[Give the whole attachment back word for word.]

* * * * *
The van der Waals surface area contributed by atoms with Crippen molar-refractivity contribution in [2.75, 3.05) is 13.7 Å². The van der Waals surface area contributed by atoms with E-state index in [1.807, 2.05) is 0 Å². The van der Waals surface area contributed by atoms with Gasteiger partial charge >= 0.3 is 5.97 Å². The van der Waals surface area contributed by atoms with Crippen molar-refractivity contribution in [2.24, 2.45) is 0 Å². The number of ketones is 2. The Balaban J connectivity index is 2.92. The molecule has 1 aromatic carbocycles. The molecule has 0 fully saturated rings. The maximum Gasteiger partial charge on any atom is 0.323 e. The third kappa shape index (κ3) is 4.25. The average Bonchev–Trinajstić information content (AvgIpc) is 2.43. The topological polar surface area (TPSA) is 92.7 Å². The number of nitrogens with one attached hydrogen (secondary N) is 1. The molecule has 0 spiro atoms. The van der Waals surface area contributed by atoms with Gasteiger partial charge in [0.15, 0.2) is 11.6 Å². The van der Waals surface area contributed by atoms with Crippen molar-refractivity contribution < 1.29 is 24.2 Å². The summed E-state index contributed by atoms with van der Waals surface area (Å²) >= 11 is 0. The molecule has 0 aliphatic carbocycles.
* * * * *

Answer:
The van der Waals surface area contributed by atoms with Crippen molar-refractivity contribution in [2.75, 3.05) is 13.7 Å². The van der Waals surface area contributed by atoms with E-state index in [1.807, 2.05) is 0 Å². The van der Waals surface area contributed by atoms with Gasteiger partial charge >= 0.3 is 5.97 Å². The van der Waals surface area contributed by atoms with Crippen molar-refractivity contribution in [2.24, 2.45) is 0 Å². The number of ketones is 2. The Balaban J connectivity index is 2.92. The molecule has 1 aromatic carbocycles. The molecule has 0 fully saturated rings. The maximum Gasteiger partial charge on any atom is 0.323 e. The third kappa shape index (κ3) is 4.25. The average Bonchev–Trinajstić information content (AvgIpc) is 2.43. The topological polar surface area (TPSA) is 92.7 Å². The number of nitrogens with one attached hydrogen (secondary N) is 1. The molecule has 0 spiro atoms. The van der Waals surface area contributed by atoms with Gasteiger partial charge in [0.15, 0.2) is 11.6 Å². The van der Waals surface area contributed by atoms with Crippen molar-refractivity contribution < 1.29 is 24.2 Å². The summed E-state index contributed by atoms with van der Waals surface area (Å²) >= 11 is 0. The molecule has 0 aliphatic carbocycles.